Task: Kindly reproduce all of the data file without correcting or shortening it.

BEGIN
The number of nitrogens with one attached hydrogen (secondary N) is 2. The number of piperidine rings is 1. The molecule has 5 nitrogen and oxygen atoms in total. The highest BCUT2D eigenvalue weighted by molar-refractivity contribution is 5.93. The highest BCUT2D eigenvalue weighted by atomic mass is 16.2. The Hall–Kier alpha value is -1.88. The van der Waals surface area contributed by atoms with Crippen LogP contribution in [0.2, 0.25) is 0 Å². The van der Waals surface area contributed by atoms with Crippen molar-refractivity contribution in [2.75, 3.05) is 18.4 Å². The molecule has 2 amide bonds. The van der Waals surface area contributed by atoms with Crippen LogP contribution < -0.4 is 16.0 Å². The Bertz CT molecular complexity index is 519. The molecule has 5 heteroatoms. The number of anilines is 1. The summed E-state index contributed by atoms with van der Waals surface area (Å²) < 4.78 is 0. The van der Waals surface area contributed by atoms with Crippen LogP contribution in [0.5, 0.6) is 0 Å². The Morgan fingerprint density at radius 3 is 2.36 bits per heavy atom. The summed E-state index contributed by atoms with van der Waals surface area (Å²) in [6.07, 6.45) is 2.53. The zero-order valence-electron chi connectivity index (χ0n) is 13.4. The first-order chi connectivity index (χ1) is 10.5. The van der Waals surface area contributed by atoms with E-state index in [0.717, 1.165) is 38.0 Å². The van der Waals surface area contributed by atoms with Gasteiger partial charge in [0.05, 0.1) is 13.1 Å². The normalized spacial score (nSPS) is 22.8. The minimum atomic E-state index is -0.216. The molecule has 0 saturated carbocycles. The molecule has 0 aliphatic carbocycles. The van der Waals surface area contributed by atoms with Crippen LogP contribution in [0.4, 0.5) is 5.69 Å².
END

The number of nitrogens with one attached hydrogen (secondary N) is 2. The number of piperidine rings is 1. The molecule has 5 nitrogen and oxygen atoms in total. The highest BCUT2D eigenvalue weighted by molar-refractivity contribution is 5.93. The highest BCUT2D eigenvalue weighted by atomic mass is 16.2. The Hall–Kier alpha value is -1.88. The van der Waals surface area contributed by atoms with Crippen LogP contribution in [0.2, 0.25) is 0 Å². The van der Waals surface area contributed by atoms with Crippen molar-refractivity contribution in [2.75, 3.05) is 18.4 Å². The molecule has 2 amide bonds. The van der Waals surface area contributed by atoms with Crippen LogP contribution < -0.4 is 16.0 Å². The Bertz CT molecular complexity index is 519. The molecule has 5 heteroatoms. The number of anilines is 1. The summed E-state index contributed by atoms with van der Waals surface area (Å²) < 4.78 is 0. The van der Waals surface area contributed by atoms with Crippen LogP contribution in [0.5, 0.6) is 0 Å². The Morgan fingerprint density at radius 3 is 2.36 bits per heavy atom. The summed E-state index contributed by atoms with van der Waals surface area (Å²) in [6.07, 6.45) is 2.53. The zero-order valence-electron chi connectivity index (χ0n) is 13.4. The first-order chi connectivity index (χ1) is 10.5. The van der Waals surface area contributed by atoms with E-state index in [0.717, 1.165) is 38.0 Å². The van der Waals surface area contributed by atoms with Gasteiger partial charge in [0.05, 0.1) is 13.1 Å². The normalized spacial score (nSPS) is 22.8. The minimum atomic E-state index is -0.216. The molecule has 0 saturated carbocycles. The molecule has 0 aliphatic carbocycles. The van der Waals surface area contributed by atoms with Crippen LogP contribution in [0.4, 0.5) is 5.69 Å².